The story on the Chinese website says that Apple will not be designing the watch, but will be leaving that to Intel. Yes, you read that right, Intel. So according to the sources, Jony Ive will forego his normally obsessive control over every aspect of the design of Apple products and simply hand control to Intel. I don’t think so.
Even if there was something lost in translation and Intel are simply involved in some way, it still doesn’t make any sense. Intel produces x86 chips which are very power hungry, which would not be good for a watch which would need very long battery life.
Indeed because it is likely the low power Bluetooth 4.0 standard would be used, most of the serious processing could be done on the paired iPhone or iPad, meaning any Intel input would be pretty pointless.
The iPod nano range has a bit of a schizophrenic nature. Apple has changed its form factor on seven different occasions since first introducing it in 2005.
In 2010, the sixth generation iPod nano was revealed with a square form factor and no physical buttons. It featured 18 different clock-faces, and with the addition of a strap accessory, the nano could be worn as a watch.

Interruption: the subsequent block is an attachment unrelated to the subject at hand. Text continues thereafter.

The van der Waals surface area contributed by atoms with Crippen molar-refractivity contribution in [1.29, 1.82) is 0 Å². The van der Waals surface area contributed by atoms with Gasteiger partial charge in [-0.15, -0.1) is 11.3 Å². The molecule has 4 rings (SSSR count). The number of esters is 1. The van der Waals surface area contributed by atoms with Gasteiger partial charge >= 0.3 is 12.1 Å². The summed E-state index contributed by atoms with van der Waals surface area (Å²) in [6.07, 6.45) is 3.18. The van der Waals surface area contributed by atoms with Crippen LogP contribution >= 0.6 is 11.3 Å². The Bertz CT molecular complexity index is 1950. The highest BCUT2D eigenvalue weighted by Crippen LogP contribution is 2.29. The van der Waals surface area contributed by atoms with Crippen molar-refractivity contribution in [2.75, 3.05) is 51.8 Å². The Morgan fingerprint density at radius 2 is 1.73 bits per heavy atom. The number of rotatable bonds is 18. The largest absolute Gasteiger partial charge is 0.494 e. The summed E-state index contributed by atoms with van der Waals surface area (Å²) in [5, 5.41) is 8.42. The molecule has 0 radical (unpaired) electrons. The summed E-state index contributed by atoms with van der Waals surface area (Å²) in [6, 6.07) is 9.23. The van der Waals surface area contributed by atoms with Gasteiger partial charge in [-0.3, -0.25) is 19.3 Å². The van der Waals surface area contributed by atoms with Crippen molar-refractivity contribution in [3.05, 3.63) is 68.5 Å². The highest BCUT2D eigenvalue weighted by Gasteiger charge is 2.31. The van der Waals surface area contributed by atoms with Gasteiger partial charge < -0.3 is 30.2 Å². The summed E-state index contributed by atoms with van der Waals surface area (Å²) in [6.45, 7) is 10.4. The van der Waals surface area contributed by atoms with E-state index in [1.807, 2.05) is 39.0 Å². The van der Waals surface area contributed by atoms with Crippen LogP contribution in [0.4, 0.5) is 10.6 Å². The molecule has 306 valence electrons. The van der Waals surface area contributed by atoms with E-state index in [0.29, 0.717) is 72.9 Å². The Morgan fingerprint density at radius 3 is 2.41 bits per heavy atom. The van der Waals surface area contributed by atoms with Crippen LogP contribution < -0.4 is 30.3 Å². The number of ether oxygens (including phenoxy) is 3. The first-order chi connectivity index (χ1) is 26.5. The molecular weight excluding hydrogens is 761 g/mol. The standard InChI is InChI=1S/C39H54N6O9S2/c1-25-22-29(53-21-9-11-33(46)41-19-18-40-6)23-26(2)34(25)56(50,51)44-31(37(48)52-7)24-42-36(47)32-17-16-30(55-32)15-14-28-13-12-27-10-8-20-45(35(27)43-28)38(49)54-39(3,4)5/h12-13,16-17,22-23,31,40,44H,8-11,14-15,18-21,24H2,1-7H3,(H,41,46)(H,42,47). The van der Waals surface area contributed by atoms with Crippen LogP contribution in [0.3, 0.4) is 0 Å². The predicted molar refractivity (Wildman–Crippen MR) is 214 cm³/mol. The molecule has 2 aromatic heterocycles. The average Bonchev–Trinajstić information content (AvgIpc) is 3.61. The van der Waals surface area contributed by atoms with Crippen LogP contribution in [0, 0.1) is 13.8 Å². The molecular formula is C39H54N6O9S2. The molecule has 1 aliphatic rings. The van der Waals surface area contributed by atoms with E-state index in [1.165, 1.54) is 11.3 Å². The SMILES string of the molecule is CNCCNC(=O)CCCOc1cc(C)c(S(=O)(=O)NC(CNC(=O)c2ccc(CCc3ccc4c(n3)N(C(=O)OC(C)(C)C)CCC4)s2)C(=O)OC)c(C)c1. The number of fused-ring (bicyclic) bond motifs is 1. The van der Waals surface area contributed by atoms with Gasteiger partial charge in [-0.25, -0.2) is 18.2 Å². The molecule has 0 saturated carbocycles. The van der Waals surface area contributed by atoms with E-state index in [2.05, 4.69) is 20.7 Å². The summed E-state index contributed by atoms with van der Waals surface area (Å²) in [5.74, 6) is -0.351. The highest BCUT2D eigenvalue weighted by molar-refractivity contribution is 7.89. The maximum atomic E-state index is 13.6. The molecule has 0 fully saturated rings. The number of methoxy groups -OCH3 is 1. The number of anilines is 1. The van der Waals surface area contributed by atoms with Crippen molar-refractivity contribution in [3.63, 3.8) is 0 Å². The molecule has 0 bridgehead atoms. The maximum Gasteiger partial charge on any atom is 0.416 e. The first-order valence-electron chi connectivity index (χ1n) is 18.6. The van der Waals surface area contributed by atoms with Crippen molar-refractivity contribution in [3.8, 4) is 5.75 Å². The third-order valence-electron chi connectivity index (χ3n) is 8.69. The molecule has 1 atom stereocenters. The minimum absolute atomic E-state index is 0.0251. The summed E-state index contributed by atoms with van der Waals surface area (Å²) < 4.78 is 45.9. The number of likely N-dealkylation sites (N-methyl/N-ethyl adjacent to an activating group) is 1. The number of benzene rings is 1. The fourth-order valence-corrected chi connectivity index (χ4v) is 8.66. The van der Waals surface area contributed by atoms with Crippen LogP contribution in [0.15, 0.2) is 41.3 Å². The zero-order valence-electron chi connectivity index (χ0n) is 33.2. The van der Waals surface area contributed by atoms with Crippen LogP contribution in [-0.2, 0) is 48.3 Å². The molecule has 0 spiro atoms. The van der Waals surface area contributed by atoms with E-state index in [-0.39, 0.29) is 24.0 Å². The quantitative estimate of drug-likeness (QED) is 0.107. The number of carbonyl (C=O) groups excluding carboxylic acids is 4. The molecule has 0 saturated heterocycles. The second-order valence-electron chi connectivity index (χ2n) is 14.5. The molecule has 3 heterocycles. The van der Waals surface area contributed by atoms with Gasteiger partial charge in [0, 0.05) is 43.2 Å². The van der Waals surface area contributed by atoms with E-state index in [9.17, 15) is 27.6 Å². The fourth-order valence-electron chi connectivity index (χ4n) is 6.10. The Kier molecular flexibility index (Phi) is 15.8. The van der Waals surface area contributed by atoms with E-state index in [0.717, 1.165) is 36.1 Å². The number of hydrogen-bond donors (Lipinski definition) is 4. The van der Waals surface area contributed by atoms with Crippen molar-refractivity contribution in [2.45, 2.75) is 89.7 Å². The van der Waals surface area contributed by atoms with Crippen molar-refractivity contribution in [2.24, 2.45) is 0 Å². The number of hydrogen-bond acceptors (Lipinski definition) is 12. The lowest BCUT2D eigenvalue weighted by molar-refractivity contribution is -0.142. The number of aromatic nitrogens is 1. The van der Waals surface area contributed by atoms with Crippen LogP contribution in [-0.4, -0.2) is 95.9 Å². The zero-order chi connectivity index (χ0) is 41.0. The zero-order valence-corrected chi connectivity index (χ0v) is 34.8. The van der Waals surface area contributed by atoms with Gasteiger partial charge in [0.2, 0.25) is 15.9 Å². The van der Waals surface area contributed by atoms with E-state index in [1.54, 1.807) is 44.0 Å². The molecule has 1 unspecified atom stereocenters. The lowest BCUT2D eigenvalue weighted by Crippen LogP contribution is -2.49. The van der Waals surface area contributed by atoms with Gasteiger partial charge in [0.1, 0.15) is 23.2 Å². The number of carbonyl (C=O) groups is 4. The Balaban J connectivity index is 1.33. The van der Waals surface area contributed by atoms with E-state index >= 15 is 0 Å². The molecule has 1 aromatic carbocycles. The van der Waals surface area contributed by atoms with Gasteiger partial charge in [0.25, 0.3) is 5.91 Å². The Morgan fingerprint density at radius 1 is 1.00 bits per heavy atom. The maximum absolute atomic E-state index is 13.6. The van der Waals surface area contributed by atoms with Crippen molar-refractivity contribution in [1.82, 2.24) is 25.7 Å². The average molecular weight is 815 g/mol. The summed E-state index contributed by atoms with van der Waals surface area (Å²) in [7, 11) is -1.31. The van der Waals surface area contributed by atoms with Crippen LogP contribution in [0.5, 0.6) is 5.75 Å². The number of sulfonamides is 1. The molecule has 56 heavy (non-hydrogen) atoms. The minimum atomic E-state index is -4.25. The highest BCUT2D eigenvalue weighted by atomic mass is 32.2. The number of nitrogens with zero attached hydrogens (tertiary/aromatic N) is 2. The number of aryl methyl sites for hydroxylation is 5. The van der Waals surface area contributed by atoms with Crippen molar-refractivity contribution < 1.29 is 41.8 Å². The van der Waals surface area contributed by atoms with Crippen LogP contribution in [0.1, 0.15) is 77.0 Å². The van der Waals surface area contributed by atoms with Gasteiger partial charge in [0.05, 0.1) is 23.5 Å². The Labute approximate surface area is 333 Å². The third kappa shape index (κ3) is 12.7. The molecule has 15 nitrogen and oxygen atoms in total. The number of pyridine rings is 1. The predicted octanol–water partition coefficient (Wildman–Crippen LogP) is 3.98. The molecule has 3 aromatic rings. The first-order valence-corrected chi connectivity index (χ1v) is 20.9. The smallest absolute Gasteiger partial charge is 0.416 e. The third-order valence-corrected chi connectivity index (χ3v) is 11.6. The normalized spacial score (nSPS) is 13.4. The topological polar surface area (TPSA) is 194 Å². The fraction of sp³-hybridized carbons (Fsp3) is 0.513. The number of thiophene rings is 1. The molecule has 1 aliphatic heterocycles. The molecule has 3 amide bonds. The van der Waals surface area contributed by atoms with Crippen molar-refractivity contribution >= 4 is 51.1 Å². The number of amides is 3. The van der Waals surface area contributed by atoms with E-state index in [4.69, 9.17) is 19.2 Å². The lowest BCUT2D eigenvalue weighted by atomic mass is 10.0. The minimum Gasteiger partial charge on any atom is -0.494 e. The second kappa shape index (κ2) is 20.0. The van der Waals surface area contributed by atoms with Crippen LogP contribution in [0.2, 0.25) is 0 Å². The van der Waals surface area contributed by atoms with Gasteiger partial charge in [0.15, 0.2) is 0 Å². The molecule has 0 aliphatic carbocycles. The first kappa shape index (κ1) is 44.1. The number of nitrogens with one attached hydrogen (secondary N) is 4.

However earlier this year Apple decided to ditch the square design and go back to a rectangular look for the nano.
Surely if Apple had been serious about producing an iWatch it would have modified the sixth generation nano’s design, added Bluetooth 4.0 and re-branded it as the iWatch.
Ditching the watch-like design indicates that Apple won’t be going down the iWatch route any time soon.
Even if Apple did go ahead with the iWatch, who would use it? With a 1.5in OLED screen, as these rumours suggest the watch would have, it would be hard even for Apple to make anything which would be fashionable and attractive to wear.
Consider the breadth and range of watches people wear at the moment, it would be hard to conceive that everyone would be willing to change to a single design from Apple.
There would of course be a core customer base of Apple fans who would want to wear one, but this would not be enough for Apple to make any serious money from it…
Read More: David Gilbert, ibtimes.co.uk